In the inter-SGSN Routing Area Update case, the GPRS-attached MS, i.e., an MS that is in a STANDBY or READY state moves from one routing area served by one SGSN to another routing area served by another SGSN. Referring to FIG. 4, the IMSI and unused authentication triplets are transferred from the previous SGSN to the new SGSN. The new SGSN requests data from the previous SGSN with a SGSN Context Request message. The IMSI and more data, e.g., the Packet Data Protocol (PDP) Context, which is needed to enable transfer of data packets from the previous SGSN to the new SGSN and from the GGSN to the new SGSN, are returned from the previous SGSN to the new SGSN in a SGSN Context Response message. In this case, the GGSN is also involved in the signaling procedure. From this point, the process proceeds, in principle, as in the non-GPRS case described above with regard to FIG. 2.

Every time a subscriber moves to a location served by a new VLR or SGSN, the subscriber data must be downloaded from the HLR in the HPLMN to the new VLR or SGSN serving the user and deleted in the previous VLR or SGSN. If the location areas associated with these entities are small or the subscriber frequently moves between the location areas, this downloading creates a large signalling load. This applies to subscribers moving within their home network and roaming subscribers. For roaming subscribers, international signalling costs are incurred.

The MAP INSERT SUBSCRIBER DATA (ISD) messages that are used for transmitting the subscriber profile of a concerned subscriber to a new VLR include rather large amounts of data, thus placing a significant load on the signaling networks, especially on the international signaling links in the case of roaming between different PLMNs.

A Super-Charger concept is being designed to reduce the signaling in the networks, mainly by eliminating the majority of the ISD messages but also by eliminating the MAP CANCEL LOCATION messages by which the subscriber profiles in the previous VLRs and SGSNs are deleted. This is achieved by not deleting the subscriber data from the VLR database when the subscriber leaves the service area of the VLR. Instead, the subscriber data is retained in the previous VLR and can be reused the next time the subscriber registers in the same VLR. Since the subscriber data is retained in the VLR, the MAP CANCEL LOCATION message from the HLR is unnecessary and can be eliminated. When the subscriber profile is already present in a new VLR, there is no need to transfer the subscriber profile from the HLR, provided of course that the subscriber has been registered in that VLR before. Thereby, the ISD message(s) are eliminated too.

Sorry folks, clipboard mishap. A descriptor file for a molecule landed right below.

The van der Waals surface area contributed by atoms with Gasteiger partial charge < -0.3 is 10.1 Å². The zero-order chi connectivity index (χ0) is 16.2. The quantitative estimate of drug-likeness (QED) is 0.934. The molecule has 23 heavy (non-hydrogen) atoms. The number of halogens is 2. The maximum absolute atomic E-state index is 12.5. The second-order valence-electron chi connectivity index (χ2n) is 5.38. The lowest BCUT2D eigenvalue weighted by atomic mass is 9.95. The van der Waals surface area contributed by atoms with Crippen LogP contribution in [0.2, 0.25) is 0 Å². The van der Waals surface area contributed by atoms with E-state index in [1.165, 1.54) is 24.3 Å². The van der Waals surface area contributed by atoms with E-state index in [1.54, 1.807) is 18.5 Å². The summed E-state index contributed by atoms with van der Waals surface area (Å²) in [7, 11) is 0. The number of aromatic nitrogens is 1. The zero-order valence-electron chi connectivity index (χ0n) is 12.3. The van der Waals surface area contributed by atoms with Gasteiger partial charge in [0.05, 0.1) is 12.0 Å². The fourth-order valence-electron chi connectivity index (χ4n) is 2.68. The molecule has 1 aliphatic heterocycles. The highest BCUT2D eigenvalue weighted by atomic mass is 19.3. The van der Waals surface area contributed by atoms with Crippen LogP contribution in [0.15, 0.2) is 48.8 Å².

It is important that the subscriber profile used in the VLR is up to date, i.e., that the subscriber profile used in the VLR is that same as that currently stored in the HLR. To ensure this data consistency, some kind of revision management mechanism for the subscriber profiles is needed. A time stamp and a sequence number associated with each new version of the subscriber profile have been suggested, among other solutions. The time stamp, sequence number, or other type of parameter, may be generally referred to as a revision management parameter.

A signaling sequence illustrating a location update procedure when the Super-Charger concept is used, provided that the subscriber has previously been registered in the new VLR and provided that the retained subscriber profile is up to date, is depicted in FIG. 5. The BSS nodes and the authentication procedure have been omitted for simplicity.